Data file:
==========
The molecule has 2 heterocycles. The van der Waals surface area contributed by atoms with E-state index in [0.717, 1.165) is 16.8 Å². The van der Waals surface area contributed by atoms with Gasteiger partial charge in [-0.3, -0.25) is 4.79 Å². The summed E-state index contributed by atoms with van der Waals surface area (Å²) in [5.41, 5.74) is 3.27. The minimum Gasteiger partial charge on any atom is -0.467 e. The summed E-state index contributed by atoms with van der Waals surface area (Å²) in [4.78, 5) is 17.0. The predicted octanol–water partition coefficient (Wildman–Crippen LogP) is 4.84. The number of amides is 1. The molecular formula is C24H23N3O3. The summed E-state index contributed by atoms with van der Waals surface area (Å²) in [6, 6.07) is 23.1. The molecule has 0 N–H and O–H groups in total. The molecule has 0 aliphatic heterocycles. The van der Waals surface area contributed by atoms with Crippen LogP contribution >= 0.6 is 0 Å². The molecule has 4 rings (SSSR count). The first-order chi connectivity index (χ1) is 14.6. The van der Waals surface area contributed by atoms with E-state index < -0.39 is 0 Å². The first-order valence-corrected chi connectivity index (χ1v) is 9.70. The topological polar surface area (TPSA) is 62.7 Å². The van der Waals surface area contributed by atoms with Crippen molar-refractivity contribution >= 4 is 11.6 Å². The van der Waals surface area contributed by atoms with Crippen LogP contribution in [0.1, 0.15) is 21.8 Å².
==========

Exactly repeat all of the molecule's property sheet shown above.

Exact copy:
The molecule has 2 heterocycles. The van der Waals surface area contributed by atoms with E-state index in [0.717, 1.165) is 16.8 Å². The van der Waals surface area contributed by atoms with Gasteiger partial charge in [-0.3, -0.25) is 4.79 Å². The summed E-state index contributed by atoms with van der Waals surface area (Å²) in [5.41, 5.74) is 3.27. The minimum Gasteiger partial charge on any atom is -0.467 e. The summed E-state index contributed by atoms with van der Waals surface area (Å²) in [4.78, 5) is 17.0. The predicted octanol–water partition coefficient (Wildman–Crippen LogP) is 4.84. The number of amides is 1. The molecular formula is C24H23N3O3. The summed E-state index contributed by atoms with van der Waals surface area (Å²) in [6, 6.07) is 23.1. The molecule has 0 N–H and O–H groups in total. The molecule has 0 aliphatic heterocycles. The van der Waals surface area contributed by atoms with Crippen LogP contribution >= 0.6 is 0 Å². The molecule has 4 rings (SSSR count). The first-order chi connectivity index (χ1) is 14.6. The van der Waals surface area contributed by atoms with E-state index < -0.39 is 0 Å². The first-order valence-corrected chi connectivity index (χ1v) is 9.70. The topological polar surface area (TPSA) is 62.7 Å². The van der Waals surface area contributed by atoms with Crippen molar-refractivity contribution >= 4 is 11.6 Å². The van der Waals surface area contributed by atoms with Crippen LogP contribution in [0.1, 0.15) is 21.8 Å².